Images of the Martian surface sent back by the Mars Reconnaissance Orbiter (MRO) are helping scientists confirm a mystery that has long been pondered and debated: Is there liquid water on Mars? And if so, can it be a factor in sustaining life?
The short answer: Yes. Thanks to findings published today in the scientific journal Nature Geoscience, scientists now know there is salty liquid water flowing seasonally on Mars’ surface.
The news is also being confirmed by an announcement from NASA HQ by Jim Green, director of planetary science; Michael Meyer, lead scientist for the Mars Exploration Program; and Mary Beth Wilhelm of NASA’s Ames Research Center.
How did they make this discovery? After analyzing the planet’s features based on density and light absorption over the past few years, scientists have noticed dark streaking on the surface that points to the existence of rivers and streams. Today, their new observations show a directional tide and flow to these areas, which are cyclical and coincide with warmer seasons.
This indicates freeze and thaw—a sure sign of the existence of liquid water.
The current presence of this essential building block for life has astrobiological and geological implications that will affect how we approach human exploration and future colonization of our neighboring world.
The potential for continuing life on Mars in any form heavily depends on whether liquid water can exist on the surface. Current conditions indicate that in order for organisms to survive on the planet, they would have to be in a state of hibernation during the winter when all traces of water would freeze. While this process may be familiar to what we experience on Earth, the water itself is far more dense and may appear gelatinous in its liquid form.
Various salts have been detected on Mars along the darker streaks where water may flow. These salts can lower the freezing point of water and lower the evaporation rate, increasing the possibility of a consistent liquid state during the warmer seasons—a condition that could set the stage for an active biological process.
Scientists have always theorized that the dark streaks—known as recurring slope lineae (RSL)—appear on the surface when the temperature is warmer and fade when the temperature drops due to the presence of liquid water.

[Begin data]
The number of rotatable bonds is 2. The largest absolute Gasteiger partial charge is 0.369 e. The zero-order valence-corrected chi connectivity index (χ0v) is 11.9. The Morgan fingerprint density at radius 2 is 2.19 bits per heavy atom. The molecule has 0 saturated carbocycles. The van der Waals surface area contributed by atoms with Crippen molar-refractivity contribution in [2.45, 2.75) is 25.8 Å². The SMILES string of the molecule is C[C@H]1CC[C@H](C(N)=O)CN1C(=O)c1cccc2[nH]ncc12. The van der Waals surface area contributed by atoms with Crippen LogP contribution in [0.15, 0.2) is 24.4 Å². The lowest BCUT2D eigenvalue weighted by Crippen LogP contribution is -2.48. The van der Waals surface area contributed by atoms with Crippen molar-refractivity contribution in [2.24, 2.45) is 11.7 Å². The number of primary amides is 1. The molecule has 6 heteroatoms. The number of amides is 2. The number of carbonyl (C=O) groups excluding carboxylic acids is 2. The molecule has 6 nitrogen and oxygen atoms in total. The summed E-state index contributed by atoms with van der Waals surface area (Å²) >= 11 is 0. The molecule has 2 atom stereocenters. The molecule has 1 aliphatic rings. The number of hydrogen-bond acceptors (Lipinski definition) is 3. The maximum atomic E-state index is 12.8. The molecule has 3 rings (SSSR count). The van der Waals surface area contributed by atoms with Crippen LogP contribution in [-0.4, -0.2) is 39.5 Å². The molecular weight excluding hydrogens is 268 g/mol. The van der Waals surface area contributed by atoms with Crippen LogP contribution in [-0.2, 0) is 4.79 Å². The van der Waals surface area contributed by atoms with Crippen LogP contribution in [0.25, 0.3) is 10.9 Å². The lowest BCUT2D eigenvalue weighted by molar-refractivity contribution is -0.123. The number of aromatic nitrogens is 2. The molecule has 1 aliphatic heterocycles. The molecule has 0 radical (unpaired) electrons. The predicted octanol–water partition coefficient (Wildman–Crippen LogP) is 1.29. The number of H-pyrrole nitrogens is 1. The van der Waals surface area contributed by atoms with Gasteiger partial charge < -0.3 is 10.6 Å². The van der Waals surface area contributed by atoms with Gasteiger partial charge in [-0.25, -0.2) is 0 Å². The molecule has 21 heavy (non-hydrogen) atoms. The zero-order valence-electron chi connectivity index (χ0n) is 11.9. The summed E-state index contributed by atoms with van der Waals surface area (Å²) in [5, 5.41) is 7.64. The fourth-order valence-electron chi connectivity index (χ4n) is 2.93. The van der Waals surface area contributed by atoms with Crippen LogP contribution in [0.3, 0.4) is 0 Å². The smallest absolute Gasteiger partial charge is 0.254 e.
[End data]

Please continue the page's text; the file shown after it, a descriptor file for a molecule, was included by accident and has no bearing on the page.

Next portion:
Spectral imaging from a tool called the Compact Reconnaissance Imaging Spectrometer for Mars (CRISM) aboard the Orbiter now proves the streaks are in fact caused by downhill-flowing salty water.
The CRISM instrument has collected data from four different locations where RSL are present and found evidence of hydrated salts at all four locations in the seasons when recurring slope lineae are most prominent.
The discovery of these hydrated salts supports the theory that the RSL form as a result of current water activity on Mars.
Two of the primary authors of the paper detailing these new findings, Alfred McEwen and Lujendra Ojha, have been searching for definitive proof of liquid water on the Martian surface for the past few years.
Mr. Ojha, a Ph.D. candidate in planetary science at Georgia Tech, previously made headlines as an undergrad at the University of Arizona where he co-authored a study with Mr. McEwen that suggested liquid water flowed during the warmer months on Mars.
Mr. Ohja noticed unusual features on the images from a study by UA researcher Colin Dundas that looked at gullies in Mars craters. After cleaning up the images by using a computer algorithm to remove distortions and shadows, Mr. Ohja was able to show changes in the landscape over time that revealed the dark streaks. This was the first indication of possible flowing salt water on Mars.
After the NASA news conference back in 2011, Mr. Ojha said, “There’s going to be years of research put into this to even prove that this is definitely a proof of water. And from that, we can move on: O.K. if this is water, what are the chances that life could be in these kinds of surroundings?”
It seems that just four years later, Mr. Ohja has his proof.
Robin Seemangal focuses on NASA and advocacy for space exploration. He was born and raised in Brooklyn, where he currently resides. Find him on Instagram for more space-related content: @not_gatsby